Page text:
Upon the merits, this decision need not go beyond the citation of the comparatively recent decision of Hight v. United States, 2 Cir., 256 F.2d 795 and a brief discussion of the principles of same as applied to the instant case. The many cases cited in the briefs submitted by the litigants and those interested in the result have not been overlooked but the guiding principles as outlined in the Hight case are so apparently applicable here that reference to such decisions is unnecessary.
As this court understands the Hight decision, it reiterates the well-recognized rule that the decision as to taxability or tax exemption rests in the federal courts. The decision then proceeds to hold that where the primary purpose of the testatrix was to insure that the gift made was to be used for charitable purposes, the exemption from taxation of such gift is not destroyed by the use of the word 'benevolent' where the intention of the testatrix may be gathered from the language of the instrument and from such tangible evidence of that intent as may have been exhibited.
Applying that rule here, the language of the residuary paragraph itself is indicative. It is to be noted that the paragraph refers to the corporation to be formed as a charitable corporation and provides for the expenditure of the income from the estate residue '...... for the general, charitable purpose of said corporation'. Significant language is found in other provisions of the will. Paragraph Eleventh contains strong evidence of the testatrix' intent. Same appears in the footnote
below and it is noted that it provides in substance for the use of the residuary estate for the charitable purposes herein before mentioned to the ultimate benefit of humanity. The language of the will appears to be much stronger in its charitable intent than that found in the creating provisions of the will under consideration in the Hight decision. The intention of the decedent is further reiterated in paragraph Third of a codicil to the will, a portion of which is also quoted in the footnote below.
Where an instrument is sufficient upon its fact from which a determination of the intent of the testatrix may be determined, it is perhaps unnecessary to construe same by reference to tangible evidence bearing upon that subject. In the Hight decision however, reference was made to such tangible evidence and brief reference to same as it exists or is absent here will be made.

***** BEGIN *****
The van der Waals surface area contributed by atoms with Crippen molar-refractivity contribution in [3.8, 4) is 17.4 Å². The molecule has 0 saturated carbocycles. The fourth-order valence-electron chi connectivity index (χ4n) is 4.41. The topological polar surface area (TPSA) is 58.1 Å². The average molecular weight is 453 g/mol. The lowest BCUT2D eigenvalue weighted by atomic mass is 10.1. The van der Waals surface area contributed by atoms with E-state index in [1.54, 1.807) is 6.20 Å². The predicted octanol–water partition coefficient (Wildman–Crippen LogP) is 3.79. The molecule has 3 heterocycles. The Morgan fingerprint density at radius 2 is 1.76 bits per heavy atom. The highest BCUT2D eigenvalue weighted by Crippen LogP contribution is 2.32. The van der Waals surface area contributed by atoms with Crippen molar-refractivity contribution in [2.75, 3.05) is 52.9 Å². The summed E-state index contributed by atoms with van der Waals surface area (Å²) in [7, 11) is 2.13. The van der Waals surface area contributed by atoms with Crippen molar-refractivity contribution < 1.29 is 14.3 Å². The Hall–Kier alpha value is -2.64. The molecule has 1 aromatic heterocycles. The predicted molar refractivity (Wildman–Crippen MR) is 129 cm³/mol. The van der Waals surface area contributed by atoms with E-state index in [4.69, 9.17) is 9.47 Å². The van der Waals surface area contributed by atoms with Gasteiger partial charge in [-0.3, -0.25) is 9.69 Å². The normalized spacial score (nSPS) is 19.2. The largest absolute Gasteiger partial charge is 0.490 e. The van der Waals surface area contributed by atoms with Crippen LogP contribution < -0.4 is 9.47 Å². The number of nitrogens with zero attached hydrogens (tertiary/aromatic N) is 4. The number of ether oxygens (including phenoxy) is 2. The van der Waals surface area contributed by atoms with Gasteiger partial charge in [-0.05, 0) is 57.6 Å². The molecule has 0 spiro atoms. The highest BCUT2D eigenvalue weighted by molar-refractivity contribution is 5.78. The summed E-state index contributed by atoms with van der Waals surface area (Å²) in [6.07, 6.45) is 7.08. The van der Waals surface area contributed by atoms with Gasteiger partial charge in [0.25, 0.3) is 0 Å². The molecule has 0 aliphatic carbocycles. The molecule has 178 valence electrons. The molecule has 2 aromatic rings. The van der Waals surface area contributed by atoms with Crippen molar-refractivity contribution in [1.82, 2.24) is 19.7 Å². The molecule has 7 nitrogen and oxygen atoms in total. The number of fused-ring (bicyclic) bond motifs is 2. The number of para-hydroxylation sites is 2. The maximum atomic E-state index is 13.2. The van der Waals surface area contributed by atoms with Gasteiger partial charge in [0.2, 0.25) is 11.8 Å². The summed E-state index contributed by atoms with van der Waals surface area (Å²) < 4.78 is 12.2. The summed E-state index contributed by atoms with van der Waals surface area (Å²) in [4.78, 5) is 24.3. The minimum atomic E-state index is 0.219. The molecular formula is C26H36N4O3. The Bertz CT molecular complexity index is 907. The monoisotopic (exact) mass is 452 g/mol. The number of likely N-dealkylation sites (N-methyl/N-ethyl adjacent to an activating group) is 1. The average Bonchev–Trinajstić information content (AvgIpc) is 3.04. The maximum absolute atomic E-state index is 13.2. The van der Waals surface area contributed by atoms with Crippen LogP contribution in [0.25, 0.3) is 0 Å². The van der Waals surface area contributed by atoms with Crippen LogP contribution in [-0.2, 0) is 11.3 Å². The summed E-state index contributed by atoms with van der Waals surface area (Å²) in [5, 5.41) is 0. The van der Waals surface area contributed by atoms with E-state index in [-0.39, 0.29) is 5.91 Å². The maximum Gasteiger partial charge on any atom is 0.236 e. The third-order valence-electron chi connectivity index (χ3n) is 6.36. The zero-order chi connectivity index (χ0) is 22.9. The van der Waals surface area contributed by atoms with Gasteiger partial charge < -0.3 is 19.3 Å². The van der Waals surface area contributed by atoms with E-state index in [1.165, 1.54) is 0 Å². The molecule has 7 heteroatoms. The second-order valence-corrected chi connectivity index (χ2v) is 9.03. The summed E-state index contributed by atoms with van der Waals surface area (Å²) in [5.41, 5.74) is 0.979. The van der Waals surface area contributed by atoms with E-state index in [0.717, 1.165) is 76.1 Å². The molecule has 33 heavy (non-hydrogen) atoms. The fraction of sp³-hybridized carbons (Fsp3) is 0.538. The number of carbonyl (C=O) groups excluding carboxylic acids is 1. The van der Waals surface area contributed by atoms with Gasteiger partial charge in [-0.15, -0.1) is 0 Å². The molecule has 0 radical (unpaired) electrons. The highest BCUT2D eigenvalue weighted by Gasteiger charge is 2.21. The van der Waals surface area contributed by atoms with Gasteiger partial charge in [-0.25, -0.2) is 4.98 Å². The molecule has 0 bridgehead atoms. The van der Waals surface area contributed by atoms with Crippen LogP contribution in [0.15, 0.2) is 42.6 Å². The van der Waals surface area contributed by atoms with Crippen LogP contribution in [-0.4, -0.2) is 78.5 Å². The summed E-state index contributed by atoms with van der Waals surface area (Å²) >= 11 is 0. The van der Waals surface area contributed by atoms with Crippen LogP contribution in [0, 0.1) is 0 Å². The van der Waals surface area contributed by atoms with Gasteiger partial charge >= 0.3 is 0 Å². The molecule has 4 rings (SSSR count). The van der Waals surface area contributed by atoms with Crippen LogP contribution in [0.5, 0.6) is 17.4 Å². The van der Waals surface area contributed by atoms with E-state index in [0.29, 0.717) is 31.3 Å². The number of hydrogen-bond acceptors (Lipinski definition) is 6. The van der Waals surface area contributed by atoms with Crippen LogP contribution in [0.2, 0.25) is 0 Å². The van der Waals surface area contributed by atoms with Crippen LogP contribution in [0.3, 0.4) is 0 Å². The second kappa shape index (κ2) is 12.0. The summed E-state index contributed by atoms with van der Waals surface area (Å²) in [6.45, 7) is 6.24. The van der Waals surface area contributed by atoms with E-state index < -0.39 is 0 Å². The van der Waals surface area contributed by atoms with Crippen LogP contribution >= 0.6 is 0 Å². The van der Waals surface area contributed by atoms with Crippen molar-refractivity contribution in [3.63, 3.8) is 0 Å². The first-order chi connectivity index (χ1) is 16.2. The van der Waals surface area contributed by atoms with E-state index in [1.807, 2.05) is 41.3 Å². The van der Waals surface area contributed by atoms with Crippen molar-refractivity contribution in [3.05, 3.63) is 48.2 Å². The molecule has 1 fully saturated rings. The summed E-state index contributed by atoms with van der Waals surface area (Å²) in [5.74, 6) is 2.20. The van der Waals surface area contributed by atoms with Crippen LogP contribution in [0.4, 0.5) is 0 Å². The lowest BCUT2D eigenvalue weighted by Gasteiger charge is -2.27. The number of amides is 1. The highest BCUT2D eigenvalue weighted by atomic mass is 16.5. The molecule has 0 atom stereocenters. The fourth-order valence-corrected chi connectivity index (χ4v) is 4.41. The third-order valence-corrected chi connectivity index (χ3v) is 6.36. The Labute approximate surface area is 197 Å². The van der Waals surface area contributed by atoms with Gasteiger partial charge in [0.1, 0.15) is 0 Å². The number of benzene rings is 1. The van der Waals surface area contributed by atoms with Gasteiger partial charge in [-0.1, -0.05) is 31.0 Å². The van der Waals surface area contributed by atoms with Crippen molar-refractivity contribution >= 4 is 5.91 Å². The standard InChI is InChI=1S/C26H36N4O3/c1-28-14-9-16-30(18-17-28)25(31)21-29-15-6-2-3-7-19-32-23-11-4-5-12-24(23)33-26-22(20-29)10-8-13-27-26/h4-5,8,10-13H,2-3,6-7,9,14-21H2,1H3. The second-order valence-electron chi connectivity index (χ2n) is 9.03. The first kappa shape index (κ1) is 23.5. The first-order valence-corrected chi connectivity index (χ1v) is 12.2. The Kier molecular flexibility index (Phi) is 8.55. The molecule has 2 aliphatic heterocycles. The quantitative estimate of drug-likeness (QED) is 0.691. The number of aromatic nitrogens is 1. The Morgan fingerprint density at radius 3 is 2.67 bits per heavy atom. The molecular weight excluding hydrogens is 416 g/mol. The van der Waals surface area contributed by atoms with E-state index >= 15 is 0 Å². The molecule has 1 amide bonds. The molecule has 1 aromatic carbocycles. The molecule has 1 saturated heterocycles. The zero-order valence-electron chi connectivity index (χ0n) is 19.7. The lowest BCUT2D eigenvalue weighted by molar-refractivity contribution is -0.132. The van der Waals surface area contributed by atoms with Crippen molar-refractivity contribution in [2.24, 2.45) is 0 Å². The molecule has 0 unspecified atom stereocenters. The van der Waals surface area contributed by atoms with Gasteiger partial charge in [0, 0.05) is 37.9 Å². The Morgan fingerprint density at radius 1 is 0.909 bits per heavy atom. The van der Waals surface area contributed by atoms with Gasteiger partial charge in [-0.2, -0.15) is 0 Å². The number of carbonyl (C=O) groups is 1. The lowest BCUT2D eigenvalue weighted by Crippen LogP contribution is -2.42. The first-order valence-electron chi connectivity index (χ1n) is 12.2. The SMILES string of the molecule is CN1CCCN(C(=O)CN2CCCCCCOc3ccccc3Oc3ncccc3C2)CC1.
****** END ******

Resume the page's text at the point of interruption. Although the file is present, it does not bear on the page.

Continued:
The Treasury Department ruling of August 1, 1956 and the listing of the plaintiff corporation as an exempt organization by the Treasury Department is some evidence indicating that even the taxing authorities, at the time of the issuance of the documents, considered that the bequest was exempt from federal estate taxation. Evidence as to 'charitable' gifts to tax exempt institutions in the lifetime of the testatrix is slight in this case but in this court's opinion such fact is without great significance or weight. It involves a matter of speculation to determine the motive which prompts men to make or withhold charity. A person may well be a living miser for the express purpose of thereby becoming a greater charitable benefactor upon his death. The record contains no significant evidence as to the circumstances relating to the making of the will of the decedent or the drafting thereof. That same was drawn by an experienced attorney is plainly to be inferred as is the draftsman's familiarity with the many cases which hold that the words 'charitable' and 'benevolent' are often construed as synonymous. Hight v. United States, supra, 256 F.2d at page 798. In this case, there is no evidence of disclosure of the testatrix' wishes to the executors in the matter of the recipients of the benefits which would accrue from the residuary clause of the will. The court is not impressed that this in any way detracts from the intention which was so clearly expressed in the will. The manner in which the wishes of the deceased have been carried out is also mentioned in the Hight decision as a fact area from which clues as to the intent of the testatrix may be determined. The situation in that case was entirely different from that existing here. The executors were given the power to determine the institutions that were the ultimate recipients of the gifts. Here the expressed intention of the decedent is to create a corporation which should receive the fund and the income therefrom is to be expended for the general charitable purposes of said corporation. There is no evidence here that the income from the fund held by the corporation was diverted for purposes other than those in the plain contemplation of the will. All of the expenditures made by the trustees of the corporation were made to tax exempt institutions and for undisputed charitable purposes.